Raw broccoli is not necessarily more healthful than cooked. Broccoli is part of the cruciferous vegetable family and a great food to include in your diet either raw or lightly cooked.

These vegetables provide many nutrients but their unique contribution is a group of compounds called glucosinolates. When we chew or chop these vegetables, glucosinolates are exposed to an enzyme stored elsewhere in the plant that converts these inactive compounds to isothiocyanate compounds which studies suggest may reduce cancer risk.

The latest research shows that you can get high amounts of these protective compounds if you blanch the vegetables first. Blanching is a quick dip in boiling water, followed immediately by cooling.

You can also preserve both nutrients and the enzyme needed to form protective isothiocyanates if you steam broccoli for three or four minutes (just until crisp-tender) or microwave for less than one minute.

If you won't be consuming the cooking liquid (as in soup), boiling broccoli - or other cruciferous vegetable - is not the optimal method. Boiling leaches out the vegetable's water-soluble vitamins in these vegetables, such as vitamin C and folate, as well as many of the glucosinolate compounds, which are water-soluble, too.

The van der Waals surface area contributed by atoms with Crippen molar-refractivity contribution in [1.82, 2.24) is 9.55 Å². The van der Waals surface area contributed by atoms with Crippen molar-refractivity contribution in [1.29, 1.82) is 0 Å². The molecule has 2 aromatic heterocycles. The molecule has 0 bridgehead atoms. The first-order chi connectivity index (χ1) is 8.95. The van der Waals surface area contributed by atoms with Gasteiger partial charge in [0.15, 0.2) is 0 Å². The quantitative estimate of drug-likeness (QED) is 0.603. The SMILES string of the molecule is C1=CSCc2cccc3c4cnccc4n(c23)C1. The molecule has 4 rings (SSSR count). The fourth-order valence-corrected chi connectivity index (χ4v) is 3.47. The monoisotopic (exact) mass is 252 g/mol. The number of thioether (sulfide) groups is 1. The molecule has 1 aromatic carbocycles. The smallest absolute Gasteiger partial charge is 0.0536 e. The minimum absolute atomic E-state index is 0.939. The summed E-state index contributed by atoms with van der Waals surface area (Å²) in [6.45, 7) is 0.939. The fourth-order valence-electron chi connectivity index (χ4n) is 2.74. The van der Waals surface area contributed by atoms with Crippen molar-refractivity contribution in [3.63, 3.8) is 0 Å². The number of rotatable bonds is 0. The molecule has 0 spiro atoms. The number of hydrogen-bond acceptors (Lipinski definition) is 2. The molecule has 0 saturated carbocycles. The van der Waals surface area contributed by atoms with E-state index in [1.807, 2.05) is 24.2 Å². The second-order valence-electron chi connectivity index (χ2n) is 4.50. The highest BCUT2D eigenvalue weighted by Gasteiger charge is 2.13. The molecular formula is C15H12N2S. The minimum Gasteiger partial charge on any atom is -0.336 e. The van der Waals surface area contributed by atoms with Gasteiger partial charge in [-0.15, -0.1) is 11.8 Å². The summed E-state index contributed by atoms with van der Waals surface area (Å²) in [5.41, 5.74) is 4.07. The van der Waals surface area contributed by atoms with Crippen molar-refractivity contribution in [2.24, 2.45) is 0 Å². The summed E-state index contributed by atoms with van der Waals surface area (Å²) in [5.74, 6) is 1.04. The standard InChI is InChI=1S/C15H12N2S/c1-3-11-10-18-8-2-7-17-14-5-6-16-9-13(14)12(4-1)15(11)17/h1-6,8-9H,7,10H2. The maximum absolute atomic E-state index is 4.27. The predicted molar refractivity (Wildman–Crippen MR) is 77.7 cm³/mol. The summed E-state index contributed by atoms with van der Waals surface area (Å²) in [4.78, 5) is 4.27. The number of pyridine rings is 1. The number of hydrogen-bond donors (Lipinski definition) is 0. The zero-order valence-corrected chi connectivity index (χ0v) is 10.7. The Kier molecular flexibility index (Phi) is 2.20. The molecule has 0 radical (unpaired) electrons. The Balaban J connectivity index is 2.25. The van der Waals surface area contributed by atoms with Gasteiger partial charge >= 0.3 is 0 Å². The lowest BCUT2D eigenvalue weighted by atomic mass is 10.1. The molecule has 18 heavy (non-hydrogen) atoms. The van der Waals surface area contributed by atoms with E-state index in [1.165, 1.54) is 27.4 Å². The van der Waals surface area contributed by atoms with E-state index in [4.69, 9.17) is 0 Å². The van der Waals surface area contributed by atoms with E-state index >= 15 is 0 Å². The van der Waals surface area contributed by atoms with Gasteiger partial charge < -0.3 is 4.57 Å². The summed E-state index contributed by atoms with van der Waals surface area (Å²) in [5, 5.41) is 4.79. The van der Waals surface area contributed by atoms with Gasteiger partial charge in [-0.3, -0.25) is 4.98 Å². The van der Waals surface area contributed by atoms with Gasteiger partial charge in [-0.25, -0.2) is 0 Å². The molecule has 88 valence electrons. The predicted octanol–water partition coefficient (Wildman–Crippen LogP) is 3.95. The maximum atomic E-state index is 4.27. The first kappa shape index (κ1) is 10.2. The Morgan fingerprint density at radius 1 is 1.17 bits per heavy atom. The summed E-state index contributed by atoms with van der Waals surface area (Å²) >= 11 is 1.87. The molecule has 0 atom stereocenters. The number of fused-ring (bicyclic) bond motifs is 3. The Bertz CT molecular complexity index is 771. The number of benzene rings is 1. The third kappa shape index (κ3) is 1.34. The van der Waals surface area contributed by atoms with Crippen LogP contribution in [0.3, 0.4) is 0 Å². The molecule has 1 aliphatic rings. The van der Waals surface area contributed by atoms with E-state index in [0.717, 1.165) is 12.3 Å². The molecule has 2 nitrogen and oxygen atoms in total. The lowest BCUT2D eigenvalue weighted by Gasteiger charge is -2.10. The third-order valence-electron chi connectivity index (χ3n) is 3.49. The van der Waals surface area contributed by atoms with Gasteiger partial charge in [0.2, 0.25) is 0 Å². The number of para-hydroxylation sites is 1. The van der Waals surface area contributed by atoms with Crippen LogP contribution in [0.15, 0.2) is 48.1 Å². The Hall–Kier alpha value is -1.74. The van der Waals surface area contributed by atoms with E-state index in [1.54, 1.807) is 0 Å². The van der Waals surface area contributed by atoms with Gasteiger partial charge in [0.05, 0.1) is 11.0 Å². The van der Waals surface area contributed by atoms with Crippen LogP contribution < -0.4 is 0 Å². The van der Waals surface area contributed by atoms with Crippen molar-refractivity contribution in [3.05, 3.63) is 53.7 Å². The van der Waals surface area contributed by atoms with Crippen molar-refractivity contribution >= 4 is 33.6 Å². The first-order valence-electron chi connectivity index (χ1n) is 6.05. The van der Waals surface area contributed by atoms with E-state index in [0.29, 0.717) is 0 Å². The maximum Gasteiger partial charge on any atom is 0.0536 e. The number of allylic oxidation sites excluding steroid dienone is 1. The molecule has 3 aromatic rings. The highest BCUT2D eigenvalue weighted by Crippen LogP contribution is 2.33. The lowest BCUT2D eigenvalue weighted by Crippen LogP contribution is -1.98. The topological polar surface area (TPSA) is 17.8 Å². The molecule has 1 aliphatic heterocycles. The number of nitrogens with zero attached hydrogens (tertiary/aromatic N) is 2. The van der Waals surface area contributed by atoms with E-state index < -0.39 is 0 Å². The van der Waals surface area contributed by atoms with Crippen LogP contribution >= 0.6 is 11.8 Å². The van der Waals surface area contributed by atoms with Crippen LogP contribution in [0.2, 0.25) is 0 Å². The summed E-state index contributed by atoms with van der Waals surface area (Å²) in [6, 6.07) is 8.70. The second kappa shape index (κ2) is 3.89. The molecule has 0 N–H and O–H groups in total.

Content Continues Below ⤵ ↷

Moreover, too much exposure to high temperatures destroys the enzyme that converts the inactive glucosinolates to active compounds.

Serving broccoli raw is an excellent option, since it retains these nutrients and the enzyme that forms isothiocyanate compounds. Before serving on a relish tray or salad, quickly blanching and cooling allows you to get even a bit more of these compounds.

More from our magazine:  The Skinny on Snow Cones and the Scoop on Ice Cream

When you want cooked broccoli, steaming or very brief microwaving are excellent choices.

Here's a great recipe to try!

Broccoli Salad with Peanut Dressing

Makes 4 servings.


  • 4 cups broccoli florets
  • 1 medium red bell pepper, cut in thin strips, about 1 cup
  • 1/3 cup red onion, cut in thin crescents
  • 3 Tbsp. smooth peanut butter, natural and unsweetened
  • 2 tsp. roasted sesame oil
  • 1-2 Tbsp. rice vinegar
  • 2 Tbsp. fresh lime juice
  • 1 Tbsp. reduced-sodium soy sauce
  • 2 tsp. agave syrup
  • Pinch of salt
  • Ground black pepper
  • Red pepper flakes, optional


  1. Place steamer basket in large saucepan. Add water to depth of 1 inch. Cover and bring the water to boil. Add broccoli, cover and steam over medium-high heat until tender-crisp, 3 minutes. Transfer broccoli to mixing bowl. Add bell pepper and onion.
  2. In small bowl, combine peanut butter and sesame oil. Add vinegar, lime juice, soy sauce and agave and whisk until dressing is smooth. Season dressing to taste with salt and pepper. Pour dressing over vegetables and use fork to toss until salad is well coated. Sprinkle on red pepper flakes, if using, and mix to combine. Cover, and refrigerate the salad for 1 hour before serving, or up to 24 hours. Toss well before serving.

Nutritional Information Per Serving:
146 calories
9 g fat
2 g sat fat
17 g carbohydrates
6 g protein
4 g fiber
255 mg sodium

Content Continues Below ⤵ ↷

For more recipes, visit our collection of Diabetic-Friendly Broccoli Recipes.

Karen Collins, MS, RDN, CDN, FAND